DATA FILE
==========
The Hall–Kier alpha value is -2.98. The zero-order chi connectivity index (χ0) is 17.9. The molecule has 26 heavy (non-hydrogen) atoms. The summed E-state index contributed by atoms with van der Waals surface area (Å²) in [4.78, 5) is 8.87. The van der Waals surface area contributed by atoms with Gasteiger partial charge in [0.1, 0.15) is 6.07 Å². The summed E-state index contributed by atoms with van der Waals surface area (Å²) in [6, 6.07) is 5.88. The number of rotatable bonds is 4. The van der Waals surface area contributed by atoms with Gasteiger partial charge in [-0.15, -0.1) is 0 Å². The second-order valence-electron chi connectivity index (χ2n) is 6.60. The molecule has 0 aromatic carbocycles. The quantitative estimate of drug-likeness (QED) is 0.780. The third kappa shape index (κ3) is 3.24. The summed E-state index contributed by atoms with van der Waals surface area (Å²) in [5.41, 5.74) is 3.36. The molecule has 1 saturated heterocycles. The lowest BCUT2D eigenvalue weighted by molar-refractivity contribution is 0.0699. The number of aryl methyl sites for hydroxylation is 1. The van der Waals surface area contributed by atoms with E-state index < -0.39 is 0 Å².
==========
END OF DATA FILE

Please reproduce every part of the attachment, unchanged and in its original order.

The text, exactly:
The Hall–Kier alpha value is -2.98. The zero-order chi connectivity index (χ0) is 17.9. The molecule has 26 heavy (non-hydrogen) atoms. The summed E-state index contributed by atoms with van der Waals surface area (Å²) in [4.78, 5) is 8.87. The van der Waals surface area contributed by atoms with Gasteiger partial charge in [0.1, 0.15) is 6.07 Å². The summed E-state index contributed by atoms with van der Waals surface area (Å²) in [6, 6.07) is 5.88. The number of rotatable bonds is 4. The van der Waals surface area contributed by atoms with Gasteiger partial charge in [-0.15, -0.1) is 0 Å². The second-order valence-electron chi connectivity index (χ2n) is 6.60. The molecule has 0 aromatic carbocycles. The quantitative estimate of drug-likeness (QED) is 0.780. The third kappa shape index (κ3) is 3.24. The summed E-state index contributed by atoms with van der Waals surface area (Å²) in [5.41, 5.74) is 3.36. The molecule has 1 saturated heterocycles. The lowest BCUT2D eigenvalue weighted by molar-refractivity contribution is 0.0699. The number of aryl methyl sites for hydroxylation is 1. The van der Waals surface area contributed by atoms with E-state index < -0.39 is 0 Å².